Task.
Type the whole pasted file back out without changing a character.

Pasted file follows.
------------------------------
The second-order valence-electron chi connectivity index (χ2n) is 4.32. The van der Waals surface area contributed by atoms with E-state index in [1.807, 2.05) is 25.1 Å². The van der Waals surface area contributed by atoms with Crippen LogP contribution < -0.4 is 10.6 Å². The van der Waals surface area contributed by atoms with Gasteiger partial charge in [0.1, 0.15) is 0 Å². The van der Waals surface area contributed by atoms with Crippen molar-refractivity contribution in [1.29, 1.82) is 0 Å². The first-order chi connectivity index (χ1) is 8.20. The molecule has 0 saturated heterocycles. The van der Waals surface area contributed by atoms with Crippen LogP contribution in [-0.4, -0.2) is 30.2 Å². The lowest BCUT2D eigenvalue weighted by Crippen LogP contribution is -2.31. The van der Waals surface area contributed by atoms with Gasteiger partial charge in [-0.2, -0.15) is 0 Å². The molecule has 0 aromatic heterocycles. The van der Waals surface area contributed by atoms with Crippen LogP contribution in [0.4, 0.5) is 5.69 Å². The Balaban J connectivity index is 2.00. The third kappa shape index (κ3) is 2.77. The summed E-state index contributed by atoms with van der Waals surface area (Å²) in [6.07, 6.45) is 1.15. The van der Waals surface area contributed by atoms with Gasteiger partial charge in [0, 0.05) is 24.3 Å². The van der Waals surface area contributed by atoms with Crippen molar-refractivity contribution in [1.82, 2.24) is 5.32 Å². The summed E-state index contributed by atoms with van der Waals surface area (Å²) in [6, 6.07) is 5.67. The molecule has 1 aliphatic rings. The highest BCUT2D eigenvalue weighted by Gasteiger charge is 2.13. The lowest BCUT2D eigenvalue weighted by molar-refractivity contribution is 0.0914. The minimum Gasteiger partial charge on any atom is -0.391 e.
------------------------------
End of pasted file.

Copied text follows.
The second-order valence-electron chi connectivity index (χ2n) is 4.32. The van der Waals surface area contributed by atoms with E-state index in [1.807, 2.05) is 25.1 Å². The van der Waals surface area contributed by atoms with Crippen LogP contribution < -0.4 is 10.6 Å². The van der Waals surface area contributed by atoms with Gasteiger partial charge in [0.1, 0.15) is 0 Å². The van der Waals surface area contributed by atoms with Crippen molar-refractivity contribution in [1.29, 1.82) is 0 Å². The first-order chi connectivity index (χ1) is 8.20. The molecule has 0 saturated heterocycles. The van der Waals surface area contributed by atoms with Crippen LogP contribution in [-0.4, -0.2) is 30.2 Å². The lowest BCUT2D eigenvalue weighted by Crippen LogP contribution is -2.31. The van der Waals surface area contributed by atoms with Gasteiger partial charge in [-0.2, -0.15) is 0 Å². The molecule has 0 aromatic heterocycles. The van der Waals surface area contributed by atoms with Crippen LogP contribution in [0.4, 0.5) is 5.69 Å². The Balaban J connectivity index is 2.00. The third kappa shape index (κ3) is 2.77. The summed E-state index contributed by atoms with van der Waals surface area (Å²) in [6.07, 6.45) is 1.15. The van der Waals surface area contributed by atoms with Gasteiger partial charge in [0, 0.05) is 24.3 Å². The van der Waals surface area contributed by atoms with Crippen molar-refractivity contribution in [1.82, 2.24) is 5.32 Å². The summed E-state index contributed by atoms with van der Waals surface area (Å²) in [6, 6.07) is 5.67. The molecule has 1 aliphatic rings. The highest BCUT2D eigenvalue weighted by Gasteiger charge is 2.13. The lowest BCUT2D eigenvalue weighted by molar-refractivity contribution is 0.0914. The minimum Gasteiger partial charge on any atom is -0.391 e.